Though the recently passed Arizona law empowering police to detain suspected illegal immigrants has gotten more attention, on Monday the U.S. Supreme Court agreed to rule on a different, but extremely important Arizona immigration law, one that punishes employers for hiring illegal immigrants.

Tobacco Industry Dodges a $280 Billion Bullet

The Supreme Court will not weigh in on seven tobacco industry appeals, which means that all sides will come out losers to a degree. But by passing on the cases, the justices did the most good for the tobacco industry, which is safe from the threat of having to pay the government $280 billion.

A Clause for Conflict at Heart of Gun Rights Ruling

On Monday, the Supreme Court declared the Second Amendment applies to the states as well as the federal government, which essentially gives all Americans an individual right to possess a handgun. But the constitutional underpinnings of the ruling are shaky -- and potentially revolutionary.

The Supreme Court's Murky Patent Ruling

Can business methods and similar intangible inventions be patented? At what point are inventors seeking to patent mere concepts and principles? Today's Supreme Court ruling didn't really tackle those big questions.

Enron's Skilling Wins Partial Victory, May Get a New Trial

Will Enron ex-CEO Jeffrey Skilling get out of jail? The Supreme Court ruled today on several aspects of his convictions, and it vacated one of them. It's now up to a lower court to review the ruling and decide whether Skilling deserves a new trial.

Conrad Black's Conviction Set Aside

The Supreme Court set aside the conviction of former media baron Conrad Black for defrauding shareholders of Hollinger International. At the heart of these cases was the interpretation of the Honest Services law.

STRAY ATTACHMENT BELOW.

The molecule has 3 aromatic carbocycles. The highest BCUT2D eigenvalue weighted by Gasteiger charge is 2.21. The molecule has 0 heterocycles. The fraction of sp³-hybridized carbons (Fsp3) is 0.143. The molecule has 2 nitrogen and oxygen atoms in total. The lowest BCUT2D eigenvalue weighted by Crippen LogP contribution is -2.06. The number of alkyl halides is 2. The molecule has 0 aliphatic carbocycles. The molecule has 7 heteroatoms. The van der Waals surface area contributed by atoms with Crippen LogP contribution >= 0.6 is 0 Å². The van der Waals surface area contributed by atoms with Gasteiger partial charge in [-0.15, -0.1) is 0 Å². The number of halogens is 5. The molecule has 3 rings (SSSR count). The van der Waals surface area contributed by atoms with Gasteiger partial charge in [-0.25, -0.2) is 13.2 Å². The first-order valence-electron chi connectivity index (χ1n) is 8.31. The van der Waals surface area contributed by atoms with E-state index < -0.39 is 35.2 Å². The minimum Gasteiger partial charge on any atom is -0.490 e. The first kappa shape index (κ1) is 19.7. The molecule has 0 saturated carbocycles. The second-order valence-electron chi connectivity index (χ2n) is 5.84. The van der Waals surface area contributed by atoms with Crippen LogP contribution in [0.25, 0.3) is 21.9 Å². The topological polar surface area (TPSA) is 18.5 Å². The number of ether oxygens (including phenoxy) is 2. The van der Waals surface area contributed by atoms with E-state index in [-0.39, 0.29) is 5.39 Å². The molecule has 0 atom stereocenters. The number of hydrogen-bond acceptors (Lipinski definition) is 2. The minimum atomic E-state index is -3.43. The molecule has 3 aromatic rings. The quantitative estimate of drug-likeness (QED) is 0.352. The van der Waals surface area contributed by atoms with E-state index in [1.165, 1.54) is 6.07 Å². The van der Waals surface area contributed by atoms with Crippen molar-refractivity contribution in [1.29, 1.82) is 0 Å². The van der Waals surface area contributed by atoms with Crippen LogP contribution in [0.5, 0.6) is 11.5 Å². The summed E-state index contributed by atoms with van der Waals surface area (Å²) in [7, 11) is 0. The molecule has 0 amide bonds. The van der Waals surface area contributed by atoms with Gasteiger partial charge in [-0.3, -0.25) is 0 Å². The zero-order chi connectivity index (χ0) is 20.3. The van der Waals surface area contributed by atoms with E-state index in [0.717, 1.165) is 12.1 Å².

What Enron's Ex-CEO Jeff Skilling Thinks He Did Wrong

Later this month, the Supreme Court will rule on whether former Enron CEO Jeff Skilling will get a new trial, or possibly see his sentence reduced. In the meantime, Fortune has published a sympathetic profile of Skilling in which he describes three key mistakes he feels led to his conviction.

NFL Loses Court Case Over Logo Licensing Deal

For almost a decade, Reebok has had an exclusive license to sell headwear with NFL team logos, but perhaps not for much longer. A unanimous Supreme Court just ruled that the NFL's 32 teams are not automatically exempt from antitrust rules when it comes to granting merchandising licenses.

What Would a Justice Elena Kagan Mean for Business?

Elena Kagan would bring brilliance, hard work, good character and gender diversity to the Supreme Court as the replacement for Justice John Paul Stevens, according to most coverage to date. But her positions on substantive business issues are still pretty much a mystery.

Legal Briefing: Your Name on a Petition Isn't Private

Supreme Court Justices challenged arguments from lawyers trying to keep private signatures on a petition to repeal a Washington domestic-partners law. Also in this roundup of legal news: The first genetic discrimination suit and Wal-Mart's settlement of wage charges.

Jeff Skilling's Bid to Make Dishonesty the Best Policy

The former Enron CEO, who oversaw a company that was fundamentally dishonest, is trying to get the Supreme Court to throw out a law that requires executives to behave honestly. If his lawyers succeed, he'll go free. But Skilling really deserves to stay in jail forever.